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Mere Accessibility of Website Remains Insufficient to Confer Personal Jurisdiction

Triple Up Limited v. Youku Tudou Inc.
(January 24, 2017) United States District Court for the District of Columbia

by Matthew J. McCloskey, Associate
Semmes, Bowen & Semmes (

Available at:

In a recent case, the United States District Court for the District of Columbia re-examined, and ultimately affirmed, that the mere accessibility of a website in a particular location does not, by itself, subject the administrator of the website to personal jurisdiction in that location.

Plaintiff, a corporation located in and organized under the laws of Seychelles, sued Defendant, a Cayman Islands corporation with its principal place of business in China, related to Defendant’s alleged copyright infringement. Plaintiff alleged that it owned the exclusive internet broadcasting rights to three (3) Taiwanese movies (the “Movies”), and that Defendant had no license to broadcast the Movies in the United States. Plaintiff alleged that its attorneys were able to, on one occasion, access and watch the Movies through Defendant’s website through an internet connection located in Washington, D.C. Plaintiff further alleged that at least one (1) of the Movies was preceded by an English language advertisement for an American product.

Defendant did not deny that it had uploaded two (2) of the Movies to its service, but emphasized that: (1) it had an express license to display those films in China; and (2) it had implemented a “geoblocking” feature to prevent those films from being displayed in countries other than China. Defendant denied, however, that it uploaded the third Movie to its service, maintaining that a third party must have uploaded that particular Movie to its website.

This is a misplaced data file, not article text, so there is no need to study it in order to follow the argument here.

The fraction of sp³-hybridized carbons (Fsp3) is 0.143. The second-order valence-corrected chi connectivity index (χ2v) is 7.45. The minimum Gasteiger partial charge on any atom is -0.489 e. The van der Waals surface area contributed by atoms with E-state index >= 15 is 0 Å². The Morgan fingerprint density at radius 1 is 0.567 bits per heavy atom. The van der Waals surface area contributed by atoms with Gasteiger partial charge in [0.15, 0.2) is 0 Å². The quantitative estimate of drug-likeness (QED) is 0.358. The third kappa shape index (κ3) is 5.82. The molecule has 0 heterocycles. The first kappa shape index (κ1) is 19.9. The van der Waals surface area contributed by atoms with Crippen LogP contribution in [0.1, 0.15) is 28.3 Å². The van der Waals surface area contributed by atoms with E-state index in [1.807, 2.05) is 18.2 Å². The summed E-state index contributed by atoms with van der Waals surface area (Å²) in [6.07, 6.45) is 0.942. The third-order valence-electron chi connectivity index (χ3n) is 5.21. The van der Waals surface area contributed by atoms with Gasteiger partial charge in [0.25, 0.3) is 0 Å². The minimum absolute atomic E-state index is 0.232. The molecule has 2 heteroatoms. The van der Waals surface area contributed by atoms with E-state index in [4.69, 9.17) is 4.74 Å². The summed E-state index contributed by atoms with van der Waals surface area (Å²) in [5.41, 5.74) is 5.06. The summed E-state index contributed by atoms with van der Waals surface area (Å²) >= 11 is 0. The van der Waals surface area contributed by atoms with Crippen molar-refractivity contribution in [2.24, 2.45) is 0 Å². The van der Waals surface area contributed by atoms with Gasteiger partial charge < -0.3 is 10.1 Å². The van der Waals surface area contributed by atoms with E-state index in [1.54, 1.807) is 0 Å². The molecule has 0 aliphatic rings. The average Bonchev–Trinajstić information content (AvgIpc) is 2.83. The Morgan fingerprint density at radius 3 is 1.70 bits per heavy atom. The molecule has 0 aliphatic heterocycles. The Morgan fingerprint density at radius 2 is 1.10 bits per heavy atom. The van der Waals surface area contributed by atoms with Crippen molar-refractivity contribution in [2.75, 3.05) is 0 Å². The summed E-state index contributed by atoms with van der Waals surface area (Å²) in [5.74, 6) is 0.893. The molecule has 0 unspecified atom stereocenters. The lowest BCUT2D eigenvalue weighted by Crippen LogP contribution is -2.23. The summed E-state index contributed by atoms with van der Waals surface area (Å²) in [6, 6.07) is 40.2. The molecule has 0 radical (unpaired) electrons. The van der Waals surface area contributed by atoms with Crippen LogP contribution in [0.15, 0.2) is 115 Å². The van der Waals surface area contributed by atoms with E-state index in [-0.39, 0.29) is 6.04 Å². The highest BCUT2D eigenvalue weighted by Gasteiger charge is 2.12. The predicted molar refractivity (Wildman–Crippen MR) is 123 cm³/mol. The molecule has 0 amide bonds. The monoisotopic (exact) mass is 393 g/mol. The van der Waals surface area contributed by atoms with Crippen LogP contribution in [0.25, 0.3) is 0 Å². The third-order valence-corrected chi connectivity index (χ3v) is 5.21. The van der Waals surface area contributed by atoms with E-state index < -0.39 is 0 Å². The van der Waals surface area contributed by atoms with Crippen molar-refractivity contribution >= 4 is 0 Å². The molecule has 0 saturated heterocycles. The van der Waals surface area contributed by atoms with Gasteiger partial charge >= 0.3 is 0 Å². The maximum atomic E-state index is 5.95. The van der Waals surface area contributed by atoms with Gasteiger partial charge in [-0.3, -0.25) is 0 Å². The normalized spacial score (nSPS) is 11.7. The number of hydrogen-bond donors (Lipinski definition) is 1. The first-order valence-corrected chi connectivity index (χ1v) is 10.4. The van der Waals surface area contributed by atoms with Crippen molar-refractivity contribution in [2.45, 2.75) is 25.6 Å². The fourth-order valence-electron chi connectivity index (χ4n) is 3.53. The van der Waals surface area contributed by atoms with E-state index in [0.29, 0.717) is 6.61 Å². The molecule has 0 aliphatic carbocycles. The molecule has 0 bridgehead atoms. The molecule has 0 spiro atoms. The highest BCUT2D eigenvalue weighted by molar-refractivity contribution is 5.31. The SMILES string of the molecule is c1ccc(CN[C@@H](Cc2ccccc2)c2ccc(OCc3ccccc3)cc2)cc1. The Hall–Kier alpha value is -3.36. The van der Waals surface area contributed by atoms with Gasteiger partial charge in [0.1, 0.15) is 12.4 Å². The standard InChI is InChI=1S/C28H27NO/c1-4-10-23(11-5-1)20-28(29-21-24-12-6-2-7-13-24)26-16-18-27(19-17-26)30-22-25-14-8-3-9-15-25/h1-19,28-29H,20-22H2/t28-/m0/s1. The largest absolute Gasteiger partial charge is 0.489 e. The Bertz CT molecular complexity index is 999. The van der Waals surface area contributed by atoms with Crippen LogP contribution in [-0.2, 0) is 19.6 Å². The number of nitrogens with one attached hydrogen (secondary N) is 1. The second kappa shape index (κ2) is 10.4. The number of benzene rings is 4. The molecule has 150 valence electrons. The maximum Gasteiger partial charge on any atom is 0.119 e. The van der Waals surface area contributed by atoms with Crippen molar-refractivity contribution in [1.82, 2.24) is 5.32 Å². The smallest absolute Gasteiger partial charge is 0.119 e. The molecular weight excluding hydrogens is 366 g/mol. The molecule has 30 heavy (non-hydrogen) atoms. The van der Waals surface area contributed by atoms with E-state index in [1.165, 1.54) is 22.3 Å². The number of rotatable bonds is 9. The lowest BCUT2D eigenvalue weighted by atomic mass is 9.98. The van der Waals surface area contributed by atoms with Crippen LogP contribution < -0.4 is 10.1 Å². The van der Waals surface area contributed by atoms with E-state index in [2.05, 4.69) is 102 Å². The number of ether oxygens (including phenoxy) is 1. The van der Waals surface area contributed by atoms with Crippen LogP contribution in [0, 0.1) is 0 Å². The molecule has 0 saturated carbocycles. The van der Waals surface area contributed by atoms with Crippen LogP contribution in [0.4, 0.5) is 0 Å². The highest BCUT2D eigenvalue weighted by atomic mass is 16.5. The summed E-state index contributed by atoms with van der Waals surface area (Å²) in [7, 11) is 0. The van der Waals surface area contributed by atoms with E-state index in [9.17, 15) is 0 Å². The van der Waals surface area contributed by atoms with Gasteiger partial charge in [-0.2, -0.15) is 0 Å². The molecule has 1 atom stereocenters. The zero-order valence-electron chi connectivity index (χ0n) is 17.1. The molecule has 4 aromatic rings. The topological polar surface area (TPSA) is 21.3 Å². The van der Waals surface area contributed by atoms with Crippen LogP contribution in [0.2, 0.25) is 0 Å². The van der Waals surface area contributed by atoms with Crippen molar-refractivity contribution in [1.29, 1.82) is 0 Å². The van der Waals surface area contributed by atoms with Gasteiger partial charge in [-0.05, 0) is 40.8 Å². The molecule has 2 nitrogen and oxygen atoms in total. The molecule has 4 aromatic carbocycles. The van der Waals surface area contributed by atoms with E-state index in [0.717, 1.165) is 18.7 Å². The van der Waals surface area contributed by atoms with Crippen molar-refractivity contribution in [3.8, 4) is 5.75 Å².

Defendant moved to dismiss Plaintiff’s complaint for lack of personal jurisdiction. The Court determined that the parties presented “a single, dispositive question: Are Defendant’s contacts with the United States as a whole constitutionally sufficient to justify the exercise of specific personal jurisdiction over it with respect to Plaintiff’s asserted claims?”

Judge Randolph D. Moss began by addressing whether Defendant’s contacts with the United States were sufficient enough such that Defendant should reasonably have anticipated being haled into Court in the United States. In the context of connections to a particular location through the internet, the Court noted that several principles have been established in American law. First, “the ‘mere accessibility of the defendants’ websites’ in the forum cannot by itself” establish sufficient minimum contacts. Second, “personal jurisdiction may exist where ‘residents use [a] website to engage in electronic transactions with the [defendant].’” Third, personal jurisdiction may be found where the defendant’s conduct is “aimed at or has an effect in the forum state.” Under this precedent, Plaintiff was required to prove that Defendant’s website was not “merely accessible” in Washington, D.C., but rather that Defendant engaged in electronic transactions in that forum and directed its conduct towards that forum.